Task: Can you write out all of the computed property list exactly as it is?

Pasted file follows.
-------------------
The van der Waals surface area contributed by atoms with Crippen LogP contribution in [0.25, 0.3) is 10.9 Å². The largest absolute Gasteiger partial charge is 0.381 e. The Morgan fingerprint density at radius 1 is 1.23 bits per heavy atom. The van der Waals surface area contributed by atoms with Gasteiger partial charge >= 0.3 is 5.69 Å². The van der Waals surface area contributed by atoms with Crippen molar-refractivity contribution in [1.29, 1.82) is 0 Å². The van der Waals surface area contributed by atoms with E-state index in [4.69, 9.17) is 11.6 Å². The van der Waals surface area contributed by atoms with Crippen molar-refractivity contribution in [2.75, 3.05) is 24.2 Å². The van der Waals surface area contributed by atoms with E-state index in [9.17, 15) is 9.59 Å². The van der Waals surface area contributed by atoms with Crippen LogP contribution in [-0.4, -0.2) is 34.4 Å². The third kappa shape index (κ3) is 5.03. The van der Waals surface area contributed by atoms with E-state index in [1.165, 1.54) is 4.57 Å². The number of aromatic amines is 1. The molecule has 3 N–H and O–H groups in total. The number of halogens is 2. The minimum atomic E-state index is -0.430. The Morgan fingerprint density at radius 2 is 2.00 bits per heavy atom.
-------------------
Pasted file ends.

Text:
The van der Waals surface area contributed by atoms with Crippen LogP contribution in [0.25, 0.3) is 10.9 Å². The largest absolute Gasteiger partial charge is 0.381 e. The Morgan fingerprint density at radius 1 is 1.23 bits per heavy atom. The van der Waals surface area contributed by atoms with Gasteiger partial charge >= 0.3 is 5.69 Å². The van der Waals surface area contributed by atoms with Crippen molar-refractivity contribution in [1.29, 1.82) is 0 Å². The van der Waals surface area contributed by atoms with E-state index in [4.69, 9.17) is 11.6 Å². The van der Waals surface area contributed by atoms with Crippen molar-refractivity contribution in [2.75, 3.05) is 24.2 Å². The van der Waals surface area contributed by atoms with E-state index in [9.17, 15) is 9.59 Å². The van der Waals surface area contributed by atoms with Crippen LogP contribution in [-0.4, -0.2) is 34.4 Å². The third kappa shape index (κ3) is 5.03. The van der Waals surface area contributed by atoms with E-state index in [1.165, 1.54) is 4.57 Å². The number of aromatic amines is 1. The molecule has 3 N–H and O–H groups in total. The number of halogens is 2. The minimum atomic E-state index is -0.430. The Morgan fingerprint density at radius 2 is 2.00 bits per heavy atom.